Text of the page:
Ruling to Accelerate Voluntary Habitat Restoration along Coast
Decision Will Improve Water Quality and Conditions for Imperiled Fish
Clean water and imperiled fish in California got a boost in 2013 from the California Coastal Commission. The agency, which oversees land use along California’s more than 1,000-mile coastline, unanimously approved a region-wide program to speed the implementation of voluntary habitat restoration projects in coastal areas.
The Coastal Commission’s decision benefits California’s coastal zone from the Oregon border through San Luis Obispo County, and eliminates the need for landowners to obtain individual Coastal Development permits from cities, counties or the Coastal Commission when working with the National Oceanic and Atmospheric Administration’s (NOAA) Restoration Center to restore habitat. The ruling applies to restoration projects on both private and public lands coordinated through the NOAA Restoration Center.
As a result, projects that modify or remove barriers to fish passage, increase stream shading and return denuded streams to a more thickly wooded condition, reduce sediment runoff, increase water conservation and other restoration activities will be more easily planned and implemented.
“More than 50% of California is privately owned and a vast majority of California’s rivers and streams flow through or along private property, so making it easier and less expensive for landowners to restore their land in ways that benefit clean water and healthy wildlife is of vital importance,” said Ashley Boren, Executive Director of Sustainable Conservation, which supported the NOAA Restoration Center’s request for a more efficient permitting process.
"In just a matter of weeks since the Coastal Commission decision, we’ve already seen a jump in the number of landowners wanting to engage in voluntary restoration. It’s exactly the response we knew would come from the Coastal Commission’s action.”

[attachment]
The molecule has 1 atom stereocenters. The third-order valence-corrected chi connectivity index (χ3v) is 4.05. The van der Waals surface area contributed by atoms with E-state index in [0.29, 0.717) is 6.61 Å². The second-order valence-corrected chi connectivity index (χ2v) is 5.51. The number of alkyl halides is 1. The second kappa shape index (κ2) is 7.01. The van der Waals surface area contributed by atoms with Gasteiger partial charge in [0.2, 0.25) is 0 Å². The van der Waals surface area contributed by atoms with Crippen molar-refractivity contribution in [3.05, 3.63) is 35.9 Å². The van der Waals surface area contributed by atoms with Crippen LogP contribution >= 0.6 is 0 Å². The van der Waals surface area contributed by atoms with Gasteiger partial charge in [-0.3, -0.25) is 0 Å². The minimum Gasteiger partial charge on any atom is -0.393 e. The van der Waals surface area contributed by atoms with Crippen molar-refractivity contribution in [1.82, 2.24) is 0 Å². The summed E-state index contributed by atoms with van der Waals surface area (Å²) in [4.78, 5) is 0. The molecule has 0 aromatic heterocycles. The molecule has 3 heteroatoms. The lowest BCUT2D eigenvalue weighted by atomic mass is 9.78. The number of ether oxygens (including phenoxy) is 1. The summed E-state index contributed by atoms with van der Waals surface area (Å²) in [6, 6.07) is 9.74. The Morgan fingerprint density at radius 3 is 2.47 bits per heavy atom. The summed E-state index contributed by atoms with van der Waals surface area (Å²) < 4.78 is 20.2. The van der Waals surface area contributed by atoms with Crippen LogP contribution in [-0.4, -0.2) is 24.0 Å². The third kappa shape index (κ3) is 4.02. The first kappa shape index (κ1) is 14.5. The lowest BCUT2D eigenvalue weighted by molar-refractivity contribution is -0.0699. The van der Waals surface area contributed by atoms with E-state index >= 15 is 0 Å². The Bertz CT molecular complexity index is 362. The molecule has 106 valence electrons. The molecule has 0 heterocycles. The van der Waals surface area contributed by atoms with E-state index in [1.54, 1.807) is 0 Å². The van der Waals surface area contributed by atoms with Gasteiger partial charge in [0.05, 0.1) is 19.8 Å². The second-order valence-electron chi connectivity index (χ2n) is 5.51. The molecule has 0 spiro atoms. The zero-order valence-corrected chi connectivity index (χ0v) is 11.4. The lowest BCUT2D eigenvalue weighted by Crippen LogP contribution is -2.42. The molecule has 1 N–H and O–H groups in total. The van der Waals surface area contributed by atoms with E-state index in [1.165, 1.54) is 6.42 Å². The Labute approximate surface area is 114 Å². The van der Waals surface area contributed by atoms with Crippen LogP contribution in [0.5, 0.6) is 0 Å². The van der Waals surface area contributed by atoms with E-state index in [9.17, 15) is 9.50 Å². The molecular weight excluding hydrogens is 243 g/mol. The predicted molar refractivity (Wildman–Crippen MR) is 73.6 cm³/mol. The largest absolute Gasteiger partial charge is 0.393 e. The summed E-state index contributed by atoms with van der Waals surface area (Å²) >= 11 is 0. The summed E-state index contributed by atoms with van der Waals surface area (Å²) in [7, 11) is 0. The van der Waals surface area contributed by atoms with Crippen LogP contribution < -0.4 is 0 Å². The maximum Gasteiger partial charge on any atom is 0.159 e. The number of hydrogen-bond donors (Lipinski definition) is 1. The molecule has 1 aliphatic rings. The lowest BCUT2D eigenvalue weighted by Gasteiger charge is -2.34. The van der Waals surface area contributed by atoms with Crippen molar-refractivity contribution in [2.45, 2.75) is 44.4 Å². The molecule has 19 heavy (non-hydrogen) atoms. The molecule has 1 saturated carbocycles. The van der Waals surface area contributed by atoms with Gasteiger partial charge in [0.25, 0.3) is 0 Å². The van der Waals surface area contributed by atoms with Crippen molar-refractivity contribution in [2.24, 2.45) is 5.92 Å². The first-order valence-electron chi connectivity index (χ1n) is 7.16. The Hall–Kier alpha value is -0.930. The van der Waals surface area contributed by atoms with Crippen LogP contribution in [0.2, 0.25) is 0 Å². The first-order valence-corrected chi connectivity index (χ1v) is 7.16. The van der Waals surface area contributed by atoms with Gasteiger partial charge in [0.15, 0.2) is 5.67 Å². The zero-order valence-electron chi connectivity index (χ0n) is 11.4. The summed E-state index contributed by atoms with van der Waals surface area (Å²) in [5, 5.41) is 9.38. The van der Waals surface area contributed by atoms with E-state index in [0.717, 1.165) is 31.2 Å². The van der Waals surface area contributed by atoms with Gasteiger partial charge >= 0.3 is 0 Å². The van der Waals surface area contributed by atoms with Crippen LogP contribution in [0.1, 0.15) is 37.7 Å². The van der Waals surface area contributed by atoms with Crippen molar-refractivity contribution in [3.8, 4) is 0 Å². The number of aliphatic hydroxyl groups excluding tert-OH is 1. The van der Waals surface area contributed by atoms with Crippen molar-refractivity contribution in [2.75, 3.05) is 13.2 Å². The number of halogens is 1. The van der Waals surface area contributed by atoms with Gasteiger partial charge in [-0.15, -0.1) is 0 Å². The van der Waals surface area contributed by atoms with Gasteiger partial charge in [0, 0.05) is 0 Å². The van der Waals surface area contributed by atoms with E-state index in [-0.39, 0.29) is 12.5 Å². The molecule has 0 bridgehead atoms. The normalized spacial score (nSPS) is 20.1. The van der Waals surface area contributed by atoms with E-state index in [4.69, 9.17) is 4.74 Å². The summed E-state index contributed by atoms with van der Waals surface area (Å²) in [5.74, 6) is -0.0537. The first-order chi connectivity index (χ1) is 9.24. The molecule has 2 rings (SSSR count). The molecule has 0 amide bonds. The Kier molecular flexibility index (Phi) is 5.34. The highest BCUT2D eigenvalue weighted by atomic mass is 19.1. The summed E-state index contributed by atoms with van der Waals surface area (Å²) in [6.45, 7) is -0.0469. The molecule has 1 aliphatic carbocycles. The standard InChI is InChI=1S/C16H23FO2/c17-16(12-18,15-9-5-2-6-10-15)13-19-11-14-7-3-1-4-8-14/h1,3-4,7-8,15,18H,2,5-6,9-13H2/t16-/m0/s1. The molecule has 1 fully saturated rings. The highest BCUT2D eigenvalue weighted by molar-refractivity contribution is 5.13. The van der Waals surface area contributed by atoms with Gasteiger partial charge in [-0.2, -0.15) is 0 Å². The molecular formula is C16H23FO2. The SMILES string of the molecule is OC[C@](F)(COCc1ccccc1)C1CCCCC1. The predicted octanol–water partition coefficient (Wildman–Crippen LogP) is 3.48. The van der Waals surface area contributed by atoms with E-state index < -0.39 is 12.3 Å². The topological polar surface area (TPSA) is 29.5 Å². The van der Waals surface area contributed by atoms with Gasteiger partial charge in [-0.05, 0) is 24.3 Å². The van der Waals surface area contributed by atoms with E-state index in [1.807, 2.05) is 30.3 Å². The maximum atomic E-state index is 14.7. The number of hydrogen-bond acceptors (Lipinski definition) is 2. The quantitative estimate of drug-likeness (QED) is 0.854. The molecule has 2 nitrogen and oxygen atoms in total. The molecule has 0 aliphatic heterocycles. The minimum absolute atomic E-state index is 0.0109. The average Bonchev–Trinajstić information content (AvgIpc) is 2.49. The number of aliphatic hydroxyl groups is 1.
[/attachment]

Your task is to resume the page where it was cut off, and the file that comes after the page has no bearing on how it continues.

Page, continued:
Charles Lester, Executive Director of the Coastal Commission, stated that the agency’s action is a practical step to support restoration of critical coastal resources such as stream corridors and coastal wetlands that fish and other wildlife depend on for survival. “NOAA is a leading conservation partner, and its restoration program gives landowners, community organizations and public agencies the opportunity to work together for the benefit of our coastal areas. This decision will encourage more projects that improve habitat and stream flows in the coastal zone.”
“This is a great confirmation from the Coastal Commission that our restoration work benefits a variety of important coastal resources, and that improving fish habitat is a shared goal,” said Patrick Rutten, Southwest Region Supervisor for the NOAA Restoration Center, which took the initiative to gain Coastal Commission approval for accelerated permitting. “We appreciate the partnership between state and federal agencies this decision represents.”
The precipitous decline of salmon and steelhead populations in California is linked directly to the modification and destruction of their stream and estuary habitats, and degraded water quality. Loss of native stream vegetation, increased stream temperatures and sediment levels, and excessive diversion of summer stream flows are key threats to these iconic fish species that have inhabited coastal California for thousands of years.
Many coastal landowners want to restore their land and the waterways that flow through their properties, including re-establishing vegetation in wetland areas and along riparian corridors to improve habitat and keep sediment and other pollutants out of waterways. Gaining approval to implement salmon habitat and clean-water restoration projects, however, can be complicated and expensive.
When wanting to restore an eroded creek, for example, landowners must apply to as many as seven agencies for permits, spend substantial amounts of their own money in fees and wait at least a year for approval. As a result, many landowners forego opportunities to restore the natural resources under their care.
“Local Resource Conservation Districts and our partners are eager to take advantage of this approved restoration program,” noted Karen Buhr, Executive Director of the California Association of Resource Conservation Districts, which oversees the efforts of the state’s nearly 100 Resource Conservation Districts in working with landowners to implement restoration and conservation projects statewide. “Landowners who have been hesitant to consider conservation projects because of the complicated coastal permitting process should get in touch with us. Stewardship of the land will be the big winner.”
Because the NOAA Restoration Center will still require all restoration projects it oversees to meet strict environmental protection requirements, the Coastal Commission’s approval does not reduce any environmental safeguards or assurances.
More about Sustainable Conservation's efforts to improve water quality and wildlife in California.